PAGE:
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3 ways to motivate teenagers without having to give a pep talk.

Hi Rare Birds,
Did you spring break it up last week? I did and all that family fun was actually exhausting. Luckily we had the wisdom to come back ahead of the weekend, so I have been sleeping on and off for days to be able to greet this week with some measure of motivation.

Speaking of which, I found this great article by a professor of psychology at Kent State who focuses on one of my favorite academic coaching topics: self-regulated learning. Since finals season is almost here, I thought it would be a good share since it gives some great, straightforward tips about the most effective study methods, according to the research. You can find it here. Here’s a line from it that really caught my eye:

Although some of the strategies we reviewed can be implemented with computer software, they all can be used successfully by a motivated student who (at most) has access to a pen or pencil, some index cards, and perhaps a calendar.

You see that word motivated hanging out dead center? I think it’s doing a lot of work in that sentence and you might miss it if you get too focused on busting out the index cards and calendars.As I help my clients get ready for the final push in the spring semester, of course, I’ll be helping them break down their plans into the strategies that will be the most effective for their time. AND, I also know that the motivation to actually put them into practice when we’re not meeting is really what their success hinges on.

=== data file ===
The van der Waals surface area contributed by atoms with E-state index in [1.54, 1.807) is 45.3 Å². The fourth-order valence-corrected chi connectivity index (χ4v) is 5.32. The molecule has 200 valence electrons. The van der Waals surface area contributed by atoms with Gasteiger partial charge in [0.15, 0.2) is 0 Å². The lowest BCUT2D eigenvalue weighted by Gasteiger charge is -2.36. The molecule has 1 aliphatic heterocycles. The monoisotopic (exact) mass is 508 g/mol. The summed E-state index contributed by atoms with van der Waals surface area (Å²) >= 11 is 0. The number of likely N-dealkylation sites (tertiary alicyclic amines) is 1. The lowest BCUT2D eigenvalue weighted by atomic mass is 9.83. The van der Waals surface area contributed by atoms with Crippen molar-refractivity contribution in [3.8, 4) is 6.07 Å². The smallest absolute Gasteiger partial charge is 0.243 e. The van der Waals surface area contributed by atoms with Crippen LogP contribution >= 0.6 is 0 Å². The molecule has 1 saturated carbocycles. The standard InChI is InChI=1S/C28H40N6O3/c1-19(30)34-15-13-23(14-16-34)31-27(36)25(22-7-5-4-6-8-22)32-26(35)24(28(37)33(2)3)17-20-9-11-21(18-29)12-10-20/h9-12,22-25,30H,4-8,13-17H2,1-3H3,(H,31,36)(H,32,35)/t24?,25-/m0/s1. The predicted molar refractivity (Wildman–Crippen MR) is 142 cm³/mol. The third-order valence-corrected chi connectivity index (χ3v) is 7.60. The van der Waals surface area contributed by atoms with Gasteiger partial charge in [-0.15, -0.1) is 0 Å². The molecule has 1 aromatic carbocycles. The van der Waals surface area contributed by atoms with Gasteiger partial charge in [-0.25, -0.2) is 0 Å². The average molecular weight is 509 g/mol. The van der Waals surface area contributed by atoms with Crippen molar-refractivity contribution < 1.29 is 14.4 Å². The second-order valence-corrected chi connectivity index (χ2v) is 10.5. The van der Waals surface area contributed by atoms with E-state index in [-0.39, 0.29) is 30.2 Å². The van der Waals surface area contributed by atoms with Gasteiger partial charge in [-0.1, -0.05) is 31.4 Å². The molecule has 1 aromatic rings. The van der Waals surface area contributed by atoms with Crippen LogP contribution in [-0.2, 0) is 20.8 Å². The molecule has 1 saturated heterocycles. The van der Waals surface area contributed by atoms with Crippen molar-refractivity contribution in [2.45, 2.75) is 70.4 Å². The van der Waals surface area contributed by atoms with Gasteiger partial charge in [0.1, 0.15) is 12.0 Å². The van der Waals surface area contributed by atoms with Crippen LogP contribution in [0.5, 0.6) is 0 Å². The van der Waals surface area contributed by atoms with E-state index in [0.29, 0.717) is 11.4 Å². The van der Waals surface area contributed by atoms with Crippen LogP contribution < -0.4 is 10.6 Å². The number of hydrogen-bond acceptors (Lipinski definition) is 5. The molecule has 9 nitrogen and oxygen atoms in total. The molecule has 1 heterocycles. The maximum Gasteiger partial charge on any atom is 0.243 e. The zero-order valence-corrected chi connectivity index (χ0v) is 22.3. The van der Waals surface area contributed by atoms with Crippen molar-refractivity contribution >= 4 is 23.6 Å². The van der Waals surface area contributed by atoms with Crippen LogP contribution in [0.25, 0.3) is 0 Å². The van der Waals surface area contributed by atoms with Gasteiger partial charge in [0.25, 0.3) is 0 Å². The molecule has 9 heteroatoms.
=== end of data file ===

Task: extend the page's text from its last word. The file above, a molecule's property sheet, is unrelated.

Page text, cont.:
Because I believe motivation comes from action, here are 3 active steps you can use to encourage students to find the fuel they need to keep moving forward when their energy is low and the work volume gets higher in this spring season: 

1) Keep it tiny. The small things are the big things. Use one of those index cards to write this question down and keep it somewhere you can see it. What’s an easy and small small step I can take right now?
2) Declutter. Find just one physical spot you use a lot and declutter it. Set a timer, some good music and go! Then, for just 2-5 minutes a day, do a brain dump to declutter your mind. Write out all the things that are taking up precious space up there – your to do list, your worries, your distractions. You’d be amazed at how lighter and more motivated you feel when you unload those pesky thoughts onto a page where they seem so much easier to manage than up there in your brain.
3) Keep it visual. Break out some more interesting tools to bring more color and visual appeal into your work. Now is the time to bring out the big guns. I’m talking white boards, colored pencils, fun mutli-color index cards and sticky notes, the time-timer.

For some student tested tools I recommend to bring in some novelty and interest into their work, make sure you download my free resource guide.

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